Overdevelopment, Overpopulation, Overshoot
Container City: Shipping containers, indispensable tool of the globalized consumer economy, reflect the skyline in Singapore, one of the world’s busiest ports.
Facebook data scientists can predict who your lover is on Facebook, a new study shows. Here’s how.
According to research published by Facebook and Cornell University, the company can predict who you’re currently dating with an accuracy of about 50 percent. That figure rises to 60 percent if the subject is married.
As the Atlantic pointed out, one might assume that the best way to predict whom you’re dating is to see how embedded he or she is into your profile—in other words, how many friends you have in common. It turns out, however, that this is only an accurate measure about 24.7 percent of the time.
Instead, the researchers measure what is called “dispersion.” Essentially, they look at who shares the largest number of networks with a user. In other words, who knows the most people spread across a broad range of interests.
This makes sense. If you are dating someone, it is likely he’s met not only your current friends, but your family too, as well as a few people from your past.
Drawing from that fact, it becomes possible to predict the strength of a relationship based on its level of dispersion. The more networks you and your lover share, the more tightly you’ve woven your relationship together.
In some sense, the study only articulates what is already intuitively obvious. That those we share the most different facets of our lives with are often those we’re romantically involved with. But the study also reveals is how powerful the Facebook’s collected metadata is—and how telling metadata can be in general. In this case, if you give Facebook the names of your acquaintances, it can figure out how you know them.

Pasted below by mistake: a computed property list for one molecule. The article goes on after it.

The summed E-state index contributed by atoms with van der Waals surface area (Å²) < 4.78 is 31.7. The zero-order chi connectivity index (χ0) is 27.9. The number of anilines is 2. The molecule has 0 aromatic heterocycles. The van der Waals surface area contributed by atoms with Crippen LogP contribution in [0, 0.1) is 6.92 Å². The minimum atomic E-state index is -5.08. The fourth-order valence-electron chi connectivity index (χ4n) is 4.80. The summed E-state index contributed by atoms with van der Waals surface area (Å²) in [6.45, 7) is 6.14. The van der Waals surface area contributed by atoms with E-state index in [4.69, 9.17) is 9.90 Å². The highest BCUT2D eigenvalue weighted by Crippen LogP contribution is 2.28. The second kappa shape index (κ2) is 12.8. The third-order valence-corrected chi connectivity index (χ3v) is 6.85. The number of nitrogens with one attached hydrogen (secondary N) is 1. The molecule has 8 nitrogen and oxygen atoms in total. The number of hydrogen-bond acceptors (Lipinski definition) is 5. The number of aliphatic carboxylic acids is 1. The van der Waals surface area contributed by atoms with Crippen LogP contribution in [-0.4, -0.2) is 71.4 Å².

Man Covering His Mouth: A shepherd by the Yellow River cannot stand the smell, Inner Mongolia, China
Angry Crowd: People jostle for food relief distribution following the 2010 earthquake in Haiti
“Black Friday” Shoppers: Aggressive bargain hunters push through the front doors of the Boise Towne Square mall as they are opened at 1 a.m. Friday, Nov. 24, 2007, Boise, Idaho, USA
Suburban Sprawl: aerial view of landscape outside Miami, Florida, shows 13 golf courses amongst track homes on the edge of the Everglades.
Toxic Landscape: Aerial view of the tar sands region, where mining operations and tailings ponds are so vast they can be seen from outer space; Alberta, Canada
Ice Waterfall: In both the Arctic and Antarctic regions, ice is retreating. Melting water on icecap, North East Land, Svalbard, Norway
Satellite Dishes: The rooftops of Aleppo, Syria, one of the world’s oldest cities, are covered with satellite dishes, linking residents to a globalized consumer culture.
Child Brides: Tahani, 8, is seen with her husband Majed, 27, and her former classmate Ghada, 8, and her husband in Hajjah, Yemen, July 26, 2010.
Megalopolis: Shanghai, China, a sprawling megacity of 24 Million
Big Hole: The Mir Mine in Russia is the world’s largest diamond mine.
Clear-cut: Industrial forestry degrading public lands, Willamette National Forest, Oregon
Computer Dump: Massive quantities of waste from obsolete computers and other electronics are typically shipped to the developing world for sorting and/or disposal. Photo from Accra, Ghana.
Oil Spill Fire: Aerial view of an oil fire following the 2010 Deepwater Horizon oil disaster, Gulf of Mexico
Airplane Contrails: Globalized transportation networks, especially commercial aviation, are a major contributor of air pollution and greenhouse gas emissions. Photo of contrails in the west London sky over the River Thames, London, England.
Fire: More frequent and more intense wildfires (such as this one in Colorado, USA) are another consequence of a warming planet.
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